Cell base assays to investigate the functional relevance of HLH genetic variants.

Student thesis: Doctoral thesis


Hemophagocytic lymphohistiocytosis (HLH) is a life-threatening hyperinflammatory disorder caused by an uncontrolled and dysfunctional immune response. Biallelic mutations in involved genes leads to the familial form of HLH (FHL) which is potentially lethal in the first weeks of life. HLH can also develop in the context of infections, malignancies, autoinflammatory or metabolic diseases but without mutations. This is the so called secondary HLH (sHLH). Nevertheless, there is an increasing evidence that typical FHL cases with biallelic mutations and sHLH without genetic and immunological defects represent only the extremes of the wide spectrum of HLH. To deepen the understanding in the genetics of HLH we analyzed the molecular and functional impact of previously unidentified biallelic and monoallelic mutations in patients diagnosed with HLH. In this study we diagnosed 12 patients with HLH, of which 75% (n=9) presented biallelic mutations and 25% (n=3) monoallelic mutations. The diagnosis of these patients allowed the novel description of 4 mutations not previously identified. Among those, we describe one mutation in perforin (p. Pro477X in homozygosity), two mutations in STXBP2 (L243R as compound heterozygous with other mutation and R190C as monoallelic) and three in UNC13D (P271S, R928C and R1075Q as monoallelic). Moreover, we also included into the characterization eleven mutations in STXBP2 reported in the literature as monoallelic but not yet characterized. Here, we describe that the novel biallelic mutation L243R is found in an evolutionarily highly preserved site acting as the center of a rich network of interactions important for stabilizing domains 2 and 3 of the STXBP2 protein. Moreover, on the study of monoallelic mutation we assessed protein structural destabilization and expression levels by transfecting different constructs containing monoallelic mutations on STXBP2 and UNC13D. STXBP2 mutations showed an hypomorphic effect while UNC13D protein expression was not affected by any of the studied mutations. As so, we evaluated the effect of these mutations into protein-to-protein interactions and found that interaction capacity was maintained within the studied partners. For mutations with no effects on the expression levels and protein-to-protein interaction, we addressed their effect as dominant negative by a degranulation assay. We show that mutant STXBP2R190C acts as a dominant negative, producing a decrease in degranulation compared to the controls. Finally, we studied whether the described mutations that involve genes in the cytotoxic pathway had functional impact on macrophages and B lymphocytes. For that, we analyzed the role of STXBP2 in the cellular traffic process. Our data demonstrate that in the absence of STXBP2 there is an accumulation of CD103 on the surface of LPS + IFNg activated cells compared to controls, demonstrating an active disruption of endosomal trafficking. Moreover, we also show reduction of CD107a dependent degranulation when using KD cells. Thus, mutations in STXBP2, which is involved in the cytotoxic pathway, appear to have a functional impact on macrophages and B lymphocytes at endosomal trafficking level. Overall, this work describes several previously unidentified mutations related to FHL and sHLH and unveils their effects at a protein level. Moreover, these results represent a primary approach in the understanding of STXBP2 role in macrophages and B lymphocytes.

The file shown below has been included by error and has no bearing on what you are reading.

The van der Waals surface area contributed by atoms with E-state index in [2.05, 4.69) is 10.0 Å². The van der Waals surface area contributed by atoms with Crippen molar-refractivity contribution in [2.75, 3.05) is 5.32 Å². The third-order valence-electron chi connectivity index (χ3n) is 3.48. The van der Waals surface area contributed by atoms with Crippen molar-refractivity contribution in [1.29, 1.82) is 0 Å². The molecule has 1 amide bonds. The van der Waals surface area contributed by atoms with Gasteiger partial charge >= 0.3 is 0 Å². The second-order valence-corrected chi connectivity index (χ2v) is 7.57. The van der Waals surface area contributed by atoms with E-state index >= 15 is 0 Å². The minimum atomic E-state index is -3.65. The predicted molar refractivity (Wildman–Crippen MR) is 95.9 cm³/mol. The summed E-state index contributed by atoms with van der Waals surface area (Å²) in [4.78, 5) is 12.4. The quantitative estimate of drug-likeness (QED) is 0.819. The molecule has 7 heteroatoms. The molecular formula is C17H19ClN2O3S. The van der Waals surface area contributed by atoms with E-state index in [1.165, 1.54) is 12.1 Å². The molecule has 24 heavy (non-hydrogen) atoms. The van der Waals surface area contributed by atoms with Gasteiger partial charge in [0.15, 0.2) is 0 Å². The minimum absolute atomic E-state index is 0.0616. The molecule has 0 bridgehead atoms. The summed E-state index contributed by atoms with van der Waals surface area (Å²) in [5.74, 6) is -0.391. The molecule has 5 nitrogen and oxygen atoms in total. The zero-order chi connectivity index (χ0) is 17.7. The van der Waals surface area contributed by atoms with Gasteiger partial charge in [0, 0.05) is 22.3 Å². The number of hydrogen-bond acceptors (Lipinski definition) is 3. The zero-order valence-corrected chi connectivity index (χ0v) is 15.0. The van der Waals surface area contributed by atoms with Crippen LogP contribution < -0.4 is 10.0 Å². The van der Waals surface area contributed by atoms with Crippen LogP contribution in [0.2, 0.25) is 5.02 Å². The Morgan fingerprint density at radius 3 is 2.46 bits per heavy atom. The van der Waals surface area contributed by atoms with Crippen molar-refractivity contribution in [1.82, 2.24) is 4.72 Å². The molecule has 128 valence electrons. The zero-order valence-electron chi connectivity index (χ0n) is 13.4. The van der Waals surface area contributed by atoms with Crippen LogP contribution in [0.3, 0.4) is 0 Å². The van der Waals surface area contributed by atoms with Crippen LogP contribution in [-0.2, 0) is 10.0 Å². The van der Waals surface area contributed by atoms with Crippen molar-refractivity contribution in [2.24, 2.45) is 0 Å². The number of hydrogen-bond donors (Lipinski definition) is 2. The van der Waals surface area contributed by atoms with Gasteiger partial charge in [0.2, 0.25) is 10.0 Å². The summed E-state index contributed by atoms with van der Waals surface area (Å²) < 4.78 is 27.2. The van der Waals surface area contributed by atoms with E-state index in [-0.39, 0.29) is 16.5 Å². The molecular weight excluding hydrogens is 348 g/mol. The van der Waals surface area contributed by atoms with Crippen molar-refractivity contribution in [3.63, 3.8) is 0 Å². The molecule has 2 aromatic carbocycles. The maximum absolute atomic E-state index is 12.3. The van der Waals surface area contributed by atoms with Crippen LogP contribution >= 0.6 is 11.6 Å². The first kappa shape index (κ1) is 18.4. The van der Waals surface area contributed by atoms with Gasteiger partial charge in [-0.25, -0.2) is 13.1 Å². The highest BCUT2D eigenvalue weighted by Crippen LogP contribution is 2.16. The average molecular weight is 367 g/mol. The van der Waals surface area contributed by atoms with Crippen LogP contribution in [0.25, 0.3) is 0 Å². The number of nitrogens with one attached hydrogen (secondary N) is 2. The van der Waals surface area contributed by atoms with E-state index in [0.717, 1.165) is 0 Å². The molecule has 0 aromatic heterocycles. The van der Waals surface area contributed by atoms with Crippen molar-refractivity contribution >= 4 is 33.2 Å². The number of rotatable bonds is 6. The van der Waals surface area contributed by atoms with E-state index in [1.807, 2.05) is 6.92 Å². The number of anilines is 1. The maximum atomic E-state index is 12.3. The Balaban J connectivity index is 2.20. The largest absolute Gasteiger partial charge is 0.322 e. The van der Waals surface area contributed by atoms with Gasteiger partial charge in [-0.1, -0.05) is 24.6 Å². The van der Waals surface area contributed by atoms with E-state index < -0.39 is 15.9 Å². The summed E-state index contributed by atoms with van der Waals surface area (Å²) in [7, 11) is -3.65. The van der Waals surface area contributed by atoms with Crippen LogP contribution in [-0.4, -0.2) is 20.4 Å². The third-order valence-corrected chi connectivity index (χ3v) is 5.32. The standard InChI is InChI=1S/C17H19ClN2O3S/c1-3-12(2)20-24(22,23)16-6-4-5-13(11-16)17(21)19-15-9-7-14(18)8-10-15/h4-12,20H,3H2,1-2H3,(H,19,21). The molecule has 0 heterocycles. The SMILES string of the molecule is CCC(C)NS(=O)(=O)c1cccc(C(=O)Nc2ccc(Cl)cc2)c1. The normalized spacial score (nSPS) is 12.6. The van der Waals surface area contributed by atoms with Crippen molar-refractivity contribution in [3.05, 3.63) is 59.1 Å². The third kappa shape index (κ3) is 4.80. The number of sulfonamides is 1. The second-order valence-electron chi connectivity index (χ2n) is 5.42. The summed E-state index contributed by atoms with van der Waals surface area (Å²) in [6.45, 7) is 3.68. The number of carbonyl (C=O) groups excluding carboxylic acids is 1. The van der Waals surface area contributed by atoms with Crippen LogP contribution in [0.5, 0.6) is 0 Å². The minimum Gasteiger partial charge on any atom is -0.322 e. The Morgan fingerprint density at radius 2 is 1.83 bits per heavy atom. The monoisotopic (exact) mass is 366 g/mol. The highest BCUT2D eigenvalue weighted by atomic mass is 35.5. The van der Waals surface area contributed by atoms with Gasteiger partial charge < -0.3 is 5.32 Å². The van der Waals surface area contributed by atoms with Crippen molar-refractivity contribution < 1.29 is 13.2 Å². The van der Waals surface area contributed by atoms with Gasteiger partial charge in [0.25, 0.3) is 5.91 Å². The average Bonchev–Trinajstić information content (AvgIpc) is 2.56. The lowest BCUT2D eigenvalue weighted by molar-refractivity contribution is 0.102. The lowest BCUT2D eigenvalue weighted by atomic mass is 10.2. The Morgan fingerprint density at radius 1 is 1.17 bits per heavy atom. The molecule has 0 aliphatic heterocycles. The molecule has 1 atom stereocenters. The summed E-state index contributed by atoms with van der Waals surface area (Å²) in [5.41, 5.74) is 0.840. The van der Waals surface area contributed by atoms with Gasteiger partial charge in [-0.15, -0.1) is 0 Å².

Date of Award29 Nov 2019
Original languageEnglish
SupervisorMonica Martinez Gallo (Director), Joan Sayós Ortega (Director) & Ricardo Pujol Borrell (Tutor)

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